Technology wise, I'm pragmatic. I believe Java/J2EE has its place in the enterprise, and there are places where Ruby on Rails or Python may be more effective. (When starting a new product at work, I switched our technology to Ruby on Rails with ExtJS for the product's front-end, a change that paid off handsomely). I use PHP and Drupal for my personal sites.

Programming wise, I've been across the spectrum: I've written kernel code in assembly and C but also used full-blown enterprise integration stacks based on XML transformations and web services and everything in between.

I'm a manager now, and do not typically write production code myself. I'll fix some small bugs here and there but I don't have the time that real development needs. Besides: I like to hire people who are better programmers than I am.

Sometimes I still dive in the code though. For a customer in Puerto Rico I designed and oversaw the implementation of an integration between an order entry system and a order work flow system, and many smaller subsystems such as for address validation and credit checks. I spent a few weeks working late nights and weekends reverse engineering one of the interfaces myself since it was very poorly documented and even the vendor couldn't help us. It was a great feeling when I managed to get a prototype of the basic system working, and in the months after that we implemented this successfully.

I've designed and architected great products from scratch. I'm very proud of a product I've made for my previous employer in Raleigh, which my team and I started two years ago and is now in use in some of the largest data centers in the world.

Technology skills have a half-life

A timeline of skills:

- 1992: Visual Basic for Applications. Created my first commercial software using Microsoft Access and OLE Automation.
- 1994: More VBA. Expanded my software business, created a payment terminal system for JUMA
- 1997: Learned Java in college
- 1999: First part-time work with Java
- 2000: Learned about Ant, jUnit
- 2002: Maven. OpenBSD. Apache.
- 2004: Learned about Unix CICS, IBM connectors, WBI integration
- 2006: CentOS, Nagios, SNMP
- 2007: Ruby on Rails
- 2008: Modern JavaScript. ExtJs
- 2010: High availability
- 2012: Responsive Web Design
- 2013: Malware analysis
- 2014: Android game development
- 2016: Kibana, Grafana, kafka
- 2017: Slack (built a very cool tool)
- 2018: AWS cloud
- 2019: really started my current focus on system performance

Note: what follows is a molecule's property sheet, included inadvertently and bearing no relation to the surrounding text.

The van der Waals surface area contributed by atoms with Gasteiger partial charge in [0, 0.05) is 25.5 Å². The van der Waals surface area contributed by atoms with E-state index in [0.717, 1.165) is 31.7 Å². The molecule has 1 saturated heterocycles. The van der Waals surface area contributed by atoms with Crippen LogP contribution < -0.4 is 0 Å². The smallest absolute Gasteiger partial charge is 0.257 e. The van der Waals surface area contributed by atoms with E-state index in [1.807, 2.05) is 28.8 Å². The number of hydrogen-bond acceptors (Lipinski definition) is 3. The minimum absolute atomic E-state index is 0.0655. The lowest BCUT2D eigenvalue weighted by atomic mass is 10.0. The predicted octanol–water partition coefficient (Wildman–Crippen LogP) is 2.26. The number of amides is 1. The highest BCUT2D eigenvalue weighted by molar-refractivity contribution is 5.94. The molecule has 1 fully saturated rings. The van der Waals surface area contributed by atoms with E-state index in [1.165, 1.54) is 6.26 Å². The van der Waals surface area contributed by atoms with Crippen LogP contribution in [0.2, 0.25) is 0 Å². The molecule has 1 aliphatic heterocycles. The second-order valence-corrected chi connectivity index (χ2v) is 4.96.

Netherlands and Bulgaria.

Contact

Hope to see you soon in real life,

Guus.

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Weekend Middenmeer

Mieke going for the first place.Yesterday afternoon we went to Gerrie's birthday in Opperdoes.

In the evening we played -surprisingly- a few games. It has to be mentioned: Mieke won the 2nd Steden & Ridders!

Today I'll read a bit. From the library I have a compilation of essays on politics. It's called "de Kwetsbare Democratie" and contains a wide variety of articles from Adam Smith, Aristoteles, Marx etc.

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Sinterklaas evening

Yesterday evening we celebrated Sinterklaas. As every year we had a wonderful evening.

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Sinterklaas!

St. Nicolaas.Tonight we'll be celebrating Sinterklaas with Ettie, Gerben and my parents in Middenmeer. We've prepared a number of poems, decorated presents and nice things for it. The preparations are of course part of the fun.

Sinterklaas is a Dutch traditional festivity. If you like to know more about it read for example this excellent introduction to Sinterklaas and the traditions around it. There is also a lot of information on the website of the Dutch Ministery of Foreign Affairs.


It's nice to see that so many people celebrate Sinterklaas in the Netherlands. Here's a story about children on a Dutch school in the UK celebrating Sinterklaas (in Dutch). It's from the newspaper Trouw, that has another interesting article on the history of Sinterklaas.

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Sinterklaas preparations

Sinterklaas' mijter.Today we're preparing things for Sinterklaas.
Really convenient that the shops were open today.



Poems, presents... working till late tonight.

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Jaap to the USA

Pictures Jaap made.My father has been to the States recently for a business trip.

There was a conference on Electronic Teaching in Long Beach, close to Los Angeles. He took some pictures.

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Too late!

We wanted to leave to Schiphol in about 30 minutes. But now it turns out Jaap's plane will arrive 30 minutes earlier. That means we would have to leave now to be on time.


Unfortunately he doesn't know we'll be there so he wouldn't wait for us either... too bad!

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Slowly, slowly...

...starting to feel a little bit better.